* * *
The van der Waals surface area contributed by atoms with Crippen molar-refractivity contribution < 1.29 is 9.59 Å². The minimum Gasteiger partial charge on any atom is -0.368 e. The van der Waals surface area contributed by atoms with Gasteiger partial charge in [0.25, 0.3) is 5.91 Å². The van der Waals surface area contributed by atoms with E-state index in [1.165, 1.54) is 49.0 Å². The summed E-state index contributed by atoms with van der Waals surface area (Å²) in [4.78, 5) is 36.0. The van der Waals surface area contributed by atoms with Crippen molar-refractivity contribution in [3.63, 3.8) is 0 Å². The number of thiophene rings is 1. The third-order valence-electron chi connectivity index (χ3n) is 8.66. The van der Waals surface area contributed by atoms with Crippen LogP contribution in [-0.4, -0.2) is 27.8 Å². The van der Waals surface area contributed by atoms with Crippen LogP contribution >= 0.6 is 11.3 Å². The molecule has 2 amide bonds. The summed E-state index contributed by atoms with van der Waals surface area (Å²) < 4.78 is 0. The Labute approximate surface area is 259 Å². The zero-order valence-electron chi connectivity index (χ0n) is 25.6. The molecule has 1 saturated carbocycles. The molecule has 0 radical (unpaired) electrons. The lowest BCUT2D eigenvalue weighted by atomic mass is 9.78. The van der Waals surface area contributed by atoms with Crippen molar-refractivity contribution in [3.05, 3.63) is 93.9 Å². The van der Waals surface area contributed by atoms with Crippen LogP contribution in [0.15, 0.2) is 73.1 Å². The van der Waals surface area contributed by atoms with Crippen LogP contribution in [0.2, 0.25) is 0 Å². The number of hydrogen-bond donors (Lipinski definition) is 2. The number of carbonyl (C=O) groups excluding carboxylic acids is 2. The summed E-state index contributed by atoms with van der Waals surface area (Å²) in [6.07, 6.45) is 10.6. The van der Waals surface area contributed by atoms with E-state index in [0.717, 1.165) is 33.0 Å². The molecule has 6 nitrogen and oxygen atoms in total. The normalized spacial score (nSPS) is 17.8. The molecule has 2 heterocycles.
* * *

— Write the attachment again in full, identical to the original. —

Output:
The van der Waals surface area contributed by atoms with Crippen molar-refractivity contribution < 1.29 is 9.59 Å². The minimum Gasteiger partial charge on any atom is -0.368 e. The van der Waals surface area contributed by atoms with Gasteiger partial charge in [0.25, 0.3) is 5.91 Å². The van der Waals surface area contributed by atoms with E-state index in [1.165, 1.54) is 49.0 Å². The summed E-state index contributed by atoms with van der Waals surface area (Å²) in [4.78, 5) is 36.0. The van der Waals surface area contributed by atoms with Crippen molar-refractivity contribution in [3.63, 3.8) is 0 Å². The number of thiophene rings is 1. The third-order valence-electron chi connectivity index (χ3n) is 8.66. The van der Waals surface area contributed by atoms with Crippen LogP contribution in [-0.4, -0.2) is 27.8 Å². The van der Waals surface area contributed by atoms with Crippen LogP contribution >= 0.6 is 11.3 Å². The molecule has 2 amide bonds. The summed E-state index contributed by atoms with van der Waals surface area (Å²) < 4.78 is 0. The Labute approximate surface area is 259 Å². The zero-order valence-electron chi connectivity index (χ0n) is 25.6. The molecule has 1 saturated carbocycles. The molecule has 0 radical (unpaired) electrons. The lowest BCUT2D eigenvalue weighted by atomic mass is 9.78. The van der Waals surface area contributed by atoms with Crippen molar-refractivity contribution in [3.05, 3.63) is 93.9 Å². The van der Waals surface area contributed by atoms with Crippen LogP contribution in [0.15, 0.2) is 73.1 Å². The van der Waals surface area contributed by atoms with Crippen LogP contribution in [0.2, 0.25) is 0 Å². The number of hydrogen-bond donors (Lipinski definition) is 2. The number of carbonyl (C=O) groups excluding carboxylic acids is 2. The summed E-state index contributed by atoms with van der Waals surface area (Å²) in [6.07, 6.45) is 10.6. The van der Waals surface area contributed by atoms with E-state index in [0.717, 1.165) is 33.0 Å². The molecule has 6 nitrogen and oxygen atoms in total. The normalized spacial score (nSPS) is 17.8. The molecule has 2 heterocycles.